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Changes in four societal drivers and their potential to reduce Swedish nutrient inputs in to the sea

(Photo: Graeme Law, creative commons licence, Flickr)
Photo: Graeme Law, creative commons licence, Flickr

This report discusses how less protein in food and fewer phosphorus compounds added to food products could reduce the eutrophication of the sea. Below is a summary of the research by two of the report’s authors, Anders Grimvall and Eva-Lotta Sundblad from the Swedish Institute for the Marine Environment.

“Measures to protect or restore marine environments have long focused on end-of-pipe-solutions, such as regulation of activities in the sea and direct emissions to the sea from production of goods and handling of waste. At the Swedish Institute for the Marine Environment we argue that some issues are more efficiently addressed by also considering the root causes of the pressures on the sea. Especially, we argue that consumption issues play a key role in the input of nutrients to the Baltic Sea.

In a series of projects, we have established methods to identify societal phenomena that can influence the flow of phosphorus and nitrogen into the sea. In the latest report, four societal phenomena were selected for a closer analysis of the potential for change. Three of these– protein consumption, unnecessary food waste, and phosphorus additives in food – were related to food consumption. 

The report provides quantitative estimates of how much the input of nitrogen and phosphorus into Swedish marine waters could potentially be reduced if these societal phenomena are changed. Conclusions based on a set of simplifying assumptions are:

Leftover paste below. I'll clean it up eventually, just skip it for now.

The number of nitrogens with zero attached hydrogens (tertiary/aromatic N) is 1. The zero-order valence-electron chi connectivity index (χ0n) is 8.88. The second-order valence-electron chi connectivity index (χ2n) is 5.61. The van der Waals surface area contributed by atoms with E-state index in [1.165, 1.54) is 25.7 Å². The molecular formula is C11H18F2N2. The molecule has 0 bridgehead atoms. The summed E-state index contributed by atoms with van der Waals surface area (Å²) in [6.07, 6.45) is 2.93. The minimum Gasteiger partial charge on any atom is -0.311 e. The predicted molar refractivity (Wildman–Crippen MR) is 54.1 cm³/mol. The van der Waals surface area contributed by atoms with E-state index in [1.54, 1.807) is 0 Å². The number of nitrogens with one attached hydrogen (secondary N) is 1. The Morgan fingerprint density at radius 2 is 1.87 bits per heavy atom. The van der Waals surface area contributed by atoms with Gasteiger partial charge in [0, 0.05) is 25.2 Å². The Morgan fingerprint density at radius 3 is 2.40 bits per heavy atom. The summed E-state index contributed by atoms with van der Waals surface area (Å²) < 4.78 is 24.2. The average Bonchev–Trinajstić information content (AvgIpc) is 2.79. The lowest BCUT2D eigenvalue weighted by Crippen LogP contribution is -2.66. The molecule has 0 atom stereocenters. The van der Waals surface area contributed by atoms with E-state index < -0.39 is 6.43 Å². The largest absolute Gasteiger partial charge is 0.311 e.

• Dietary changes can reduce nutrient loads from agriculture, if the area of arable land needed to ensure an adequate food supply is lowered. Such changes can also reduce the households’ burden on municipal and on-site sewage systems. Replacing some animal protein with legumes can help reduce the input of nutrients into the sea. However, it is more important to reduce the total intake of protein-rich food. A twenty-five percent lower intake of protein-rich food products could imply that, each year, about 200 tonnes less phosphorus and nearly 9.000 tonnes less nitrogen would reach Swedish marine waters.
  • If the food industry stops using phosphorus compounds to influence taste, texture or the durability of various food products, the annual input of phosphorus to the sea could be reduced by about 60 tonnes per year. This decrease is of the same order of magnitude as the effect of the already implemented ban of phosphate in dishwasher detergents.
  • Reducing the amount of unnecessary food waste in the household sector is both desirable and feasible. However, the load reductions of 6 tonnes of phosphorus and 450 tonnes of nitrogen are relatively small compared to the effect of dietary changes.

Altogether, this study suggests that societal changes could play a substantial role in achieving the targets of the Baltic Sea Action Plan. In particular, more attention should be paid to the total intake of protein-rich food and the use of phosphorus additives in the food industry.”


Vallin, A, Grimvall, A, Sundblad, E-L., Djordjic, F., (2016). Changes in four societal drivers and their potential to reduce Swedish nutrient inputs in to the sea. Swedish Institute for the Marine Environment, Report No: 2016:3

Read the full report here.

You can read more in our research library on oceans, water, phosphorus, dietary trends, meat, eggs and alternatives, environmental impact assessment, and in our blog-series on water, part 1 and part 2.


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